Unit 8200 and Israel's high-tech whiz kids

Unit 8200 and Israel's high-tech whiz kids
An Israeli soldier walks in front of humanitarian aid at the Zrifin Military Base in Rishon le-Zion. UPI File Photo/Debbie Hill | License Photo

TEL AVIV, Israel, June 4 (UPI) -- Israel's highly secretive Unit 8200 of Military Intelligence is increasingly seen to have played a leading role with the United States in developing a powerful new cyberweapon known as W32.Flame that attacked Iran's oil industry in April.

Veterans of the unit, the equivalent of the U.S. National Security Agency and Britain's Government Communications Headquarters, have in recent years been at the cutting edge of building Israel's formidable high-tech sector into what the Financial Times calls a "global technology powerhouse."


Indeed, the proliferation of Unit 8200 alumni across the spectrum of Israel's high-tech industry suggests that they probably run it and that there are strong security links between the unit and civilian high-tech outfits.

Israel's high-tech exports are estimated to be worth $18.4 billion a year, comprising more than 45 percent of the Jewish state's exports, Central Bureau of Statistics data indicate.

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Unit 8200 whiz kids have founded scores of high-tech start-ups in recent years.

Gil Schwed, reputed to be one of Israel's youngest billionaires, launched CheckPoint, one of the country's leading high-techs with major dealings in the United States.

The Zisapel brothers, Yehuda and Zonhar, sold and floated a dozen companies for hundreds of millions of dollars.

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"It's almost impossible to find a technology company in Israel without people from 8200 and in many cases the entrepreneur, the manager or the person who had an idea for the project will be someone from 8200," said Yair Cohen, a former brigadier general who once commanded Unit 8200.

Cohen heads the intelligence cyber department of Elbit Systems, a leading Israeli defense company.

Yossi Vardi, who founded Israel's first software company in 1969, observed, "More high-tech billionaires were created from Unit 8200 than from any business school in the country."

Unit 8200, the Haaretz daily noted recently, "is the most important one for the Israeli economy" because it has produced innovative and trail-blazing high-tech entrepreneurs who have put the Jewish state's cyber industry on the map.

Aharon Zeevi Farkash, another former commander of Unit 8200, is the founder and chief executive of FST21 set up in 2007. Seven of the 10 engineers at his company are ex-Unit 8200 personnel.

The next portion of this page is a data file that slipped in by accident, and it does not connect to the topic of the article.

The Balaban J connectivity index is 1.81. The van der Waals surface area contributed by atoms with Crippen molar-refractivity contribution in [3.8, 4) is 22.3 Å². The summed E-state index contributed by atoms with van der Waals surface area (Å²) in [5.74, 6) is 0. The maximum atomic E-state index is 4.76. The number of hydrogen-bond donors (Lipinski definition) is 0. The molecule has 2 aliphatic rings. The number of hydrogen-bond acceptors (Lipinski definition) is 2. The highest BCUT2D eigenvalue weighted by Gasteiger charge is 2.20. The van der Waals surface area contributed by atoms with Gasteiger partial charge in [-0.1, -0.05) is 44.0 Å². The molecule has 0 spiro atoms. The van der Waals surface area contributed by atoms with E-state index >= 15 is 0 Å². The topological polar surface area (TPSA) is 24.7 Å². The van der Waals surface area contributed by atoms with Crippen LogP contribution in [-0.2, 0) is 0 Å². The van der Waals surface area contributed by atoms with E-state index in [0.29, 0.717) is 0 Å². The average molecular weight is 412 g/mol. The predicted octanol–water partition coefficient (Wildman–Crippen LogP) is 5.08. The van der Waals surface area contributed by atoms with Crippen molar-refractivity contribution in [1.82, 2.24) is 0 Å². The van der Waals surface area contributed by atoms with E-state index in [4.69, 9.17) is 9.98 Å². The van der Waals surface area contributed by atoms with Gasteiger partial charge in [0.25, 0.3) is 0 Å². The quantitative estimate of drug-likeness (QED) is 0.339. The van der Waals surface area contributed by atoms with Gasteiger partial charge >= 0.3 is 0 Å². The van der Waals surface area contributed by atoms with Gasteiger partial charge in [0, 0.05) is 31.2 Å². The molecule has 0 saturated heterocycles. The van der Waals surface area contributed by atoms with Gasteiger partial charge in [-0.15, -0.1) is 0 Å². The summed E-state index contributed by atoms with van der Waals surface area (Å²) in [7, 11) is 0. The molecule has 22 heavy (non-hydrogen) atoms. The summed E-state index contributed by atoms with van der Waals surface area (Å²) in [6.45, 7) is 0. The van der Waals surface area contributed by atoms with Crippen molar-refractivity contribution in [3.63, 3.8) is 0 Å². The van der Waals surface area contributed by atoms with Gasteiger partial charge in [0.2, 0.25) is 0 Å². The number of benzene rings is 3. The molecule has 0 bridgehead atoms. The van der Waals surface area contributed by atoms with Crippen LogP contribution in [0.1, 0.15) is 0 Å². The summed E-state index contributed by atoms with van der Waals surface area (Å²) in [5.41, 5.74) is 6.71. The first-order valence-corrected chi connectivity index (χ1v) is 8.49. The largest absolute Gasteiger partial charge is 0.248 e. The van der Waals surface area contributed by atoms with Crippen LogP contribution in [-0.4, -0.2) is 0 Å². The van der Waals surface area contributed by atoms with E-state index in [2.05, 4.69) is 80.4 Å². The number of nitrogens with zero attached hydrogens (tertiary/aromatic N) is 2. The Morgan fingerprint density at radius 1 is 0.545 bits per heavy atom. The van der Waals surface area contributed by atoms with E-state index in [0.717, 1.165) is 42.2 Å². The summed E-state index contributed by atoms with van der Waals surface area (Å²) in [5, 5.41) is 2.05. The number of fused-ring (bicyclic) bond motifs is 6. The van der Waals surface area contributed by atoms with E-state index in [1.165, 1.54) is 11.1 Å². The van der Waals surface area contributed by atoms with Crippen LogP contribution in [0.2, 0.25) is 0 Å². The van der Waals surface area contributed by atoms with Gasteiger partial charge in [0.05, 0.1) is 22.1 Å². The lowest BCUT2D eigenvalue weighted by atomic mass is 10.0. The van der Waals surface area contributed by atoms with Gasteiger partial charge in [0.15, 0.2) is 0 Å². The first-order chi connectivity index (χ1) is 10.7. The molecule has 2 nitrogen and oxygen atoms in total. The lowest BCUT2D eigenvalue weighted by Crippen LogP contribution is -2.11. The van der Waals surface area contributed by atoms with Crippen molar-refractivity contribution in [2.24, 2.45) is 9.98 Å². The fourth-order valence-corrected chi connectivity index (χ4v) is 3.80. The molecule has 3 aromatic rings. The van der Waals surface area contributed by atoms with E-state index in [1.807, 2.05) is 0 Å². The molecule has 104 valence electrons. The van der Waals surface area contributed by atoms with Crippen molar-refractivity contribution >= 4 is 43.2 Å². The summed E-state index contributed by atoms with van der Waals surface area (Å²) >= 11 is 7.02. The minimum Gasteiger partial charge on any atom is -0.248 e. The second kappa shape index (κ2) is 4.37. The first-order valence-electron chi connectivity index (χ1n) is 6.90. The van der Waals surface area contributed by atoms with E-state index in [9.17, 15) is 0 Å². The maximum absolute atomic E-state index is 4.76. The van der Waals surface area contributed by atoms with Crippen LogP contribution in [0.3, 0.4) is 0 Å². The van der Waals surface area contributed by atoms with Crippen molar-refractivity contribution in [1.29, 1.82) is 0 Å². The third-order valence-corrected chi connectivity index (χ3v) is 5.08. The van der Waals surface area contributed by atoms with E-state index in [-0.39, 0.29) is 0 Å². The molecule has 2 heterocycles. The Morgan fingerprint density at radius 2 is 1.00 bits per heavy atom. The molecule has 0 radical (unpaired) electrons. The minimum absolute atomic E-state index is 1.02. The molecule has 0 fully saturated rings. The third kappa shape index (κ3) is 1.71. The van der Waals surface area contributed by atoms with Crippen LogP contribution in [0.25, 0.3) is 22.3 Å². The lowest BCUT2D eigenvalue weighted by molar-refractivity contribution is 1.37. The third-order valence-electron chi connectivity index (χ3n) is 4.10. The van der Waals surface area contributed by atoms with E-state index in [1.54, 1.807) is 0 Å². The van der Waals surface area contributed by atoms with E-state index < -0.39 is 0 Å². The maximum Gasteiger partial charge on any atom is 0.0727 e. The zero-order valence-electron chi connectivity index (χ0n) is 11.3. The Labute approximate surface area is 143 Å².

The Financial Times noted that this company's "main product is a mix of technologies, combining hardware and software to suit a specific need.

"Such technological mash-ups have long been regarded as a specialty of Israel's high-tech entrepreneurs.

"Finally, and perhaps most importantly, the company bears the unmistakable stamp of Israel's most successful and secretive technology incubator … Unit 8200."


Unit 8200 vets who launch new outfits usually recruit from the unit.

"When hiring new engineers and programmers, they typically turn to their former unit, safe in the knowledge that the military has invested heavily in selecting and training its recruits," the Financial Times reported.

The brain drain from Unit 8200 is becoming a problem, one that also exists in the United States and other industrial countries where the brightest and the best are often lured from government work to the high-paying private sector.

Israel's military "is losing in its struggle with high-tech and start-up companies as more talented people prefer to earn a fat salary than serve in the unit," said Yuval Dror of Haaretz.

Military officials say efforts are under way to provide high flyers in Unit 8200 with enough incentives, though not hefty salaries, to stay in the unit.

"The army … understands that it has to invest special resources in technological manpower, that they need to get conditions, service plans, benefits," one senior officer explained.

He stressed that Unit 8200 is a unique military institution because "we allow free thinking and creativity in order to allow the technology people to deal with their tasks."

Unit 8200 is widely seen to have been a key player in the Flame cyber attack on Iran, and some Arab states, in recent weeks.


It was also deeply involved in the ground-breaking Stuxnet malware attack on Iran's uranium enrichment program, a vital element in the quest for nuclear weapons, in 2009-10 that U.S. officials say was jointly mounted by Israel and the United States.

These operations have launched a new era of warfare and the Israelis, spearheaded by Unit 8200 and its alumni are certain to be leading the way in developing new and more powerful cyberweapons.

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